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NSW Health Award Finalists - Please VOTE.

Oct 30 2018
Cherishing Children with Heart Disease Please help support the SCHN Cardiac Service by voting for us in the NSW Health People's Choice A...

Cardiology transition workshop for adolescents

Sep 18 2018
Not sure about transitioning to the adult health service? Come along to our workshop and hear about living well with congenital heart disease. ...

A lovely letter from a Heart Centre family

Aug 24 2017
The family of one of our patients has written a beautiful letter of appreciation. It shows how many people and various roles work together to ma...

Your Child's Surgery

We know that having a child undergo heart surgery can be a difficult time for the whole family, so we have prepared a Cardiac Surgery Manual that outlines what to expect before and after the procedure.  It includes an overview of the staff who will be involved, what to do when you get to hospital, what happens after surgery and things to think about when you're heading home after the operation.

Click here to download a copy of the manual.

If there is anything you are unsure about, please do not hesitate to contact our Clinical Nurse Consultants via our main line, (02) 9845 2345.


Preadmission Clinic

Your child will need to attend the Cardiac Preadmission clinic a few days before their operation. The Cardiac Preadmission Clinic is held in the Heart Centre for Children, located on level three. This clinic provides an opportunity for the team to collect information about your child that will be needed for his/her surgery and use this as a baseline for your child's progress. The clinic also gives families a chance to ask questions about the planned surgery, and become familiar with the hospital environment.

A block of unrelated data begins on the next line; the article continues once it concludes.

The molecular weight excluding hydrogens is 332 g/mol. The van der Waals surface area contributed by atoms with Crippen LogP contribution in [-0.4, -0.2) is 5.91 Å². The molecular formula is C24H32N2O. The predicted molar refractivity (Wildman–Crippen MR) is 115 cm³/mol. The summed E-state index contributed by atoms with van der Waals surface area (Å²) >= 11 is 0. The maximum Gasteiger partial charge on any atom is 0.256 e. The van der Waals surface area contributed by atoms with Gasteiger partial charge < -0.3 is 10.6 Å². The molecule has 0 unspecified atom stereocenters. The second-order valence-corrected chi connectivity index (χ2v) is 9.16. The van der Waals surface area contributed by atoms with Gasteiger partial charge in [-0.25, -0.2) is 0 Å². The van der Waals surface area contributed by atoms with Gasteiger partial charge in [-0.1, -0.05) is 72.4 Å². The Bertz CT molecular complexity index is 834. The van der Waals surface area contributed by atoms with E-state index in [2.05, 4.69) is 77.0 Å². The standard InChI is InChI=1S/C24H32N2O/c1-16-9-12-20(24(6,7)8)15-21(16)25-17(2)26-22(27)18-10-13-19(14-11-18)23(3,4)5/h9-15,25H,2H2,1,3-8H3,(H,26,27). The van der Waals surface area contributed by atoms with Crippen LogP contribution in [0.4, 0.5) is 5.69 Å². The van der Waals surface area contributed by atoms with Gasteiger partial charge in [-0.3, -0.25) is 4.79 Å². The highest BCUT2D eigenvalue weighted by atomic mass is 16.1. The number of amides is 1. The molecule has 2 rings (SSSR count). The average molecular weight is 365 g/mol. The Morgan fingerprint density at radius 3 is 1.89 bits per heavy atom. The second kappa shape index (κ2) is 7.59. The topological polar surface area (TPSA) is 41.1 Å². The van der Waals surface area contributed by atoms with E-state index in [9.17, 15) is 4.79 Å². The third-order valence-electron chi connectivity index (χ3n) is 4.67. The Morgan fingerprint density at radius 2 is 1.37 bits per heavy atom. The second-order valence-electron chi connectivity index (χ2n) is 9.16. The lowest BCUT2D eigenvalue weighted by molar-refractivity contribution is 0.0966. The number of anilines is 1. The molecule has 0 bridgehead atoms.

The clinic usually runs for several hours so remember to bring:

  • Your Medicare card
  • Snacks and drinks
  • Toys, books, games or other distractions for your child
  • (For babies) Nappies, bottles, formula and anything else your baby may need

Tests may include:

  • An echocardiogram (cardiac ultrasound)
  • An ECG
  • A chest x-ray
  • Blood tests
  • Height, weight, blood pressure and oxygen saturation
  • Infection checks


How to prepare your infant for hospital or surgery

Hospitalisation and surgery can be a frightening and overwhelming prospect for children of all ages. As infants cannot understand verbal explanations, preparation ahead of time is minimal. However, recognising what may be stressful for your baby during their stay and using this as a basis for planning can help decrease their fear and anxiety and enhance coping.

We have developed books for children that can be downloaded in PDF format by clicking on the images or links below.  These are draft versions while we redesign them, and we are hoping to develop a wider range of similar resources.  If you'd like to help, please contact us.

What are the common stressors for infants?
  • New and different routines
  • Unfamiliar environment
  • Separation from parents
  • Having many different caregivers
  • Parental stress
What can I do to support my child?
  • Keep your baby's routine as normal as possible in the lead up to hospitalisation
  • Let the nursing staff know your baby's usual routine so , where possible, they can follow it